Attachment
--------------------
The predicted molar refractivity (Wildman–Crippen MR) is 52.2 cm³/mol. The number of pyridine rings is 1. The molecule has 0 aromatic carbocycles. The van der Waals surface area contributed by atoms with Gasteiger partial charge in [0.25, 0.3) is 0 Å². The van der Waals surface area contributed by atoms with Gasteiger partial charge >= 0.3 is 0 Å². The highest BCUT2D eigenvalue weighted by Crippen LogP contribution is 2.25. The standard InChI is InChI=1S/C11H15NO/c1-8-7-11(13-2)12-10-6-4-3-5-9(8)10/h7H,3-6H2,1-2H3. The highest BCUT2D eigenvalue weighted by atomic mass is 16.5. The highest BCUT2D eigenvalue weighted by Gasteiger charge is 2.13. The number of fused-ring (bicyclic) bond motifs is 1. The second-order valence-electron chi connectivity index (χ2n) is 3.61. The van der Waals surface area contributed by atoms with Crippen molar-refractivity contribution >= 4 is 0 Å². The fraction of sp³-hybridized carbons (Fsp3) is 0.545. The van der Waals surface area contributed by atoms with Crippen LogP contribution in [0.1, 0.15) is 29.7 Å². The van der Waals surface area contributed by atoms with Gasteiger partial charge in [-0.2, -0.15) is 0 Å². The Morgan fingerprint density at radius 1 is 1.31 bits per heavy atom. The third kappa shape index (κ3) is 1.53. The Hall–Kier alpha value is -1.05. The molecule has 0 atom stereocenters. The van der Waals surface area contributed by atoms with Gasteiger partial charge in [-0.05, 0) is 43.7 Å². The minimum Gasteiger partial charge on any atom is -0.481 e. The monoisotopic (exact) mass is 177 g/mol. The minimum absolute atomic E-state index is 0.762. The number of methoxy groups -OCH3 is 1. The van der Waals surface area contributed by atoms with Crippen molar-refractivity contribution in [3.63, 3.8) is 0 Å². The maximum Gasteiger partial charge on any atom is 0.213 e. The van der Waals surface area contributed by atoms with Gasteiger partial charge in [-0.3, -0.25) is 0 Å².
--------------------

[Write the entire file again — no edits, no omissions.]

The predicted molar refractivity (Wildman–Crippen MR) is 52.2 cm³/mol. The number of pyridine rings is 1. The molecule has 0 aromatic carbocycles. The van der Waals surface area contributed by atoms with Gasteiger partial charge in [0.25, 0.3) is 0 Å². The van der Waals surface area contributed by atoms with Gasteiger partial charge >= 0.3 is 0 Å². The highest BCUT2D eigenvalue weighted by Crippen LogP contribution is 2.25. The standard InChI is InChI=1S/C11H15NO/c1-8-7-11(13-2)12-10-6-4-3-5-9(8)10/h7H,3-6H2,1-2H3. The highest BCUT2D eigenvalue weighted by atomic mass is 16.5. The highest BCUT2D eigenvalue weighted by Gasteiger charge is 2.13. The number of fused-ring (bicyclic) bond motifs is 1. The second-order valence-electron chi connectivity index (χ2n) is 3.61. The van der Waals surface area contributed by atoms with Crippen molar-refractivity contribution >= 4 is 0 Å². The fraction of sp³-hybridized carbons (Fsp3) is 0.545. The van der Waals surface area contributed by atoms with Crippen LogP contribution in [0.1, 0.15) is 29.7 Å². The van der Waals surface area contributed by atoms with Gasteiger partial charge in [-0.2, -0.15) is 0 Å². The Morgan fingerprint density at radius 1 is 1.31 bits per heavy atom. The third kappa shape index (κ3) is 1.53. The Hall–Kier alpha value is -1.05. The molecule has 0 atom stereocenters. The van der Waals surface area contributed by atoms with Gasteiger partial charge in [-0.05, 0) is 43.7 Å². The minimum Gasteiger partial charge on any atom is -0.481 e. The monoisotopic (exact) mass is 177 g/mol. The minimum absolute atomic E-state index is 0.762. The number of methoxy groups -OCH3 is 1. The van der Waals surface area contributed by atoms with Crippen molar-refractivity contribution in [3.63, 3.8) is 0 Å². The maximum Gasteiger partial charge on any atom is 0.213 e. The van der Waals surface area contributed by atoms with Gasteiger partial charge in [-0.3, -0.25) is 0 Å².